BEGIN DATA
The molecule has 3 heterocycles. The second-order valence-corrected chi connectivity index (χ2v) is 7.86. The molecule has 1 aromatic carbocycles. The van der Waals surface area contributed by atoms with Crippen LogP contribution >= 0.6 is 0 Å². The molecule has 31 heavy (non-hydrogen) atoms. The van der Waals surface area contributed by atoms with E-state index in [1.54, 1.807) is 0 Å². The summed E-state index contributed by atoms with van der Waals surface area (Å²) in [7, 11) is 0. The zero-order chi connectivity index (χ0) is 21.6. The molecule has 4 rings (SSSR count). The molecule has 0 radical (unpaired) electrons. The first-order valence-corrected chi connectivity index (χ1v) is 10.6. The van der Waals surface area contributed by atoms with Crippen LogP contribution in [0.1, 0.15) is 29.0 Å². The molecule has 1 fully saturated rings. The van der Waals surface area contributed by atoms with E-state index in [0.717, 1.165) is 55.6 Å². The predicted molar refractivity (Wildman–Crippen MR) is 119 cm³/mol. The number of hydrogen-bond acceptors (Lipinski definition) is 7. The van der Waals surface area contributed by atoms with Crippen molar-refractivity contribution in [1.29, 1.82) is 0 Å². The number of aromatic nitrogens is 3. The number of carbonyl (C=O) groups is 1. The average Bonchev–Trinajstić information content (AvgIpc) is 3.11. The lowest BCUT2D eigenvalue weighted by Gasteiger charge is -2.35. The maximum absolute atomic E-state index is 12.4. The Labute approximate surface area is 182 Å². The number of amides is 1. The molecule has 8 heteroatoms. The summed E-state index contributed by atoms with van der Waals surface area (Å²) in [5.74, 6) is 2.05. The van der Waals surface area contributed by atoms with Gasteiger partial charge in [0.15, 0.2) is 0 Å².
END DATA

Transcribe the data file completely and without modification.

The molecule has 3 heterocycles. The second-order valence-corrected chi connectivity index (χ2v) is 7.86. The molecule has 1 aromatic carbocycles. The van der Waals surface area contributed by atoms with Crippen LogP contribution >= 0.6 is 0 Å². The molecule has 31 heavy (non-hydrogen) atoms. The van der Waals surface area contributed by atoms with E-state index in [1.54, 1.807) is 0 Å². The summed E-state index contributed by atoms with van der Waals surface area (Å²) in [7, 11) is 0. The zero-order chi connectivity index (χ0) is 21.6. The molecule has 4 rings (SSSR count). The molecule has 0 radical (unpaired) electrons. The first-order valence-corrected chi connectivity index (χ1v) is 10.6. The van der Waals surface area contributed by atoms with Crippen LogP contribution in [0.1, 0.15) is 29.0 Å². The molecule has 1 fully saturated rings. The van der Waals surface area contributed by atoms with E-state index in [0.717, 1.165) is 55.6 Å². The predicted molar refractivity (Wildman–Crippen MR) is 119 cm³/mol. The number of hydrogen-bond acceptors (Lipinski definition) is 7. The van der Waals surface area contributed by atoms with Crippen molar-refractivity contribution in [1.29, 1.82) is 0 Å². The number of aromatic nitrogens is 3. The number of carbonyl (C=O) groups is 1. The average Bonchev–Trinajstić information content (AvgIpc) is 3.11. The lowest BCUT2D eigenvalue weighted by Gasteiger charge is -2.35. The maximum absolute atomic E-state index is 12.4. The Labute approximate surface area is 182 Å². The number of amides is 1. The molecule has 8 heteroatoms. The summed E-state index contributed by atoms with van der Waals surface area (Å²) in [5.74, 6) is 2.05. The van der Waals surface area contributed by atoms with Gasteiger partial charge in [0.15, 0.2) is 0 Å².